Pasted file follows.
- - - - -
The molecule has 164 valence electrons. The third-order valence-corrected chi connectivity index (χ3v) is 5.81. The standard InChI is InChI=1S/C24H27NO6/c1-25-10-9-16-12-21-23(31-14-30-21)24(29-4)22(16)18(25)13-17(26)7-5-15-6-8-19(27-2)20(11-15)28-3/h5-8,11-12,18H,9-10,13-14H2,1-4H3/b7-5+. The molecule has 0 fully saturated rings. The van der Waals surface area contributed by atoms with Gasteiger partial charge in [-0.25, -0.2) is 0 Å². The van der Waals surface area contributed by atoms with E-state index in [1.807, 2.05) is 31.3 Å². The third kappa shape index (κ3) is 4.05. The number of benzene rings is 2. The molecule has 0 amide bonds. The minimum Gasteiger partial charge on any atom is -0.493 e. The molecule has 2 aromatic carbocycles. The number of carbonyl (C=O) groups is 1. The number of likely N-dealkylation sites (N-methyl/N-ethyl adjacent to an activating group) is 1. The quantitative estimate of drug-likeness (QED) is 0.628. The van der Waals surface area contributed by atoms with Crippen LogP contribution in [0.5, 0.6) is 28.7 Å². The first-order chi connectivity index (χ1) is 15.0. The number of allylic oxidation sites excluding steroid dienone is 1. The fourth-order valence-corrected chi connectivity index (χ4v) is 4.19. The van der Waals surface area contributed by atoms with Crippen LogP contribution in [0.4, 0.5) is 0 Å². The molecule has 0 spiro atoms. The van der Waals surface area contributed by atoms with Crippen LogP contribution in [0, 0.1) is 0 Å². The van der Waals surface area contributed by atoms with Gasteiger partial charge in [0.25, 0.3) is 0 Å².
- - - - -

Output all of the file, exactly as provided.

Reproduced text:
The molecule has 164 valence electrons. The third-order valence-corrected chi connectivity index (χ3v) is 5.81. The standard InChI is InChI=1S/C24H27NO6/c1-25-10-9-16-12-21-23(31-14-30-21)24(29-4)22(16)18(25)13-17(26)7-5-15-6-8-19(27-2)20(11-15)28-3/h5-8,11-12,18H,9-10,13-14H2,1-4H3/b7-5+. The molecule has 0 fully saturated rings. The van der Waals surface area contributed by atoms with Gasteiger partial charge in [-0.25, -0.2) is 0 Å². The van der Waals surface area contributed by atoms with E-state index in [1.807, 2.05) is 31.3 Å². The third kappa shape index (κ3) is 4.05. The number of benzene rings is 2. The molecule has 0 amide bonds. The minimum Gasteiger partial charge on any atom is -0.493 e. The molecule has 2 aromatic carbocycles. The number of carbonyl (C=O) groups is 1. The number of likely N-dealkylation sites (N-methyl/N-ethyl adjacent to an activating group) is 1. The quantitative estimate of drug-likeness (QED) is 0.628. The van der Waals surface area contributed by atoms with Crippen LogP contribution in [0.5, 0.6) is 28.7 Å². The first-order chi connectivity index (χ1) is 15.0. The number of allylic oxidation sites excluding steroid dienone is 1. The fourth-order valence-corrected chi connectivity index (χ4v) is 4.19. The van der Waals surface area contributed by atoms with Crippen LogP contribution in [0.4, 0.5) is 0 Å². The molecule has 0 spiro atoms. The van der Waals surface area contributed by atoms with Crippen LogP contribution in [0, 0.1) is 0 Å². The van der Waals surface area contributed by atoms with Gasteiger partial charge in [0.25, 0.3) is 0 Å².